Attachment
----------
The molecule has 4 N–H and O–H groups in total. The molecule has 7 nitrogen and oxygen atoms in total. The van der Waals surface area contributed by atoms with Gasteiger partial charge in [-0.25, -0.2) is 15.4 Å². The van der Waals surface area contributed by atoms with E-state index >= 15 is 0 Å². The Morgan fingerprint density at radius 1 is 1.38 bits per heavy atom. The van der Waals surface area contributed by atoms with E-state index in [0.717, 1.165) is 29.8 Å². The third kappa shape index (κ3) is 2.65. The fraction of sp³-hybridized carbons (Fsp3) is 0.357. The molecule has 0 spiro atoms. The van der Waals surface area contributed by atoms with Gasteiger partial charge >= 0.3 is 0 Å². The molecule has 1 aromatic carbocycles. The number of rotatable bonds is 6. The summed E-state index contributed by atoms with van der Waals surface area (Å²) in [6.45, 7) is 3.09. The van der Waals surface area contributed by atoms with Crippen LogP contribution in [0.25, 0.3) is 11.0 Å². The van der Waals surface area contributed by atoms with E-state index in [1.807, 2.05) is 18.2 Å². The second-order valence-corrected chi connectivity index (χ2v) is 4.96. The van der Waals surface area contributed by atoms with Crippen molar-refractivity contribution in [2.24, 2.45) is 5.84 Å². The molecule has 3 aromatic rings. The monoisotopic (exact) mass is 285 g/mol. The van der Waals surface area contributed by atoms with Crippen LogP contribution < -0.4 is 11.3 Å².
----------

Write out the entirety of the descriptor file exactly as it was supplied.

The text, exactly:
The molecule has 4 N–H and O–H groups in total. The molecule has 7 nitrogen and oxygen atoms in total. The van der Waals surface area contributed by atoms with Gasteiger partial charge in [-0.25, -0.2) is 15.4 Å². The van der Waals surface area contributed by atoms with E-state index >= 15 is 0 Å². The Morgan fingerprint density at radius 1 is 1.38 bits per heavy atom. The van der Waals surface area contributed by atoms with E-state index in [0.717, 1.165) is 29.8 Å². The third kappa shape index (κ3) is 2.65. The fraction of sp³-hybridized carbons (Fsp3) is 0.357. The molecule has 0 spiro atoms. The van der Waals surface area contributed by atoms with Gasteiger partial charge >= 0.3 is 0 Å². The molecule has 1 aromatic carbocycles. The number of rotatable bonds is 6. The summed E-state index contributed by atoms with van der Waals surface area (Å²) in [6.45, 7) is 3.09. The van der Waals surface area contributed by atoms with Crippen LogP contribution in [0.25, 0.3) is 11.0 Å². The van der Waals surface area contributed by atoms with E-state index in [1.807, 2.05) is 18.2 Å². The second-order valence-corrected chi connectivity index (χ2v) is 4.96. The van der Waals surface area contributed by atoms with Crippen molar-refractivity contribution in [2.24, 2.45) is 5.84 Å². The molecule has 3 aromatic rings. The monoisotopic (exact) mass is 285 g/mol. The van der Waals surface area contributed by atoms with Crippen LogP contribution < -0.4 is 11.3 Å².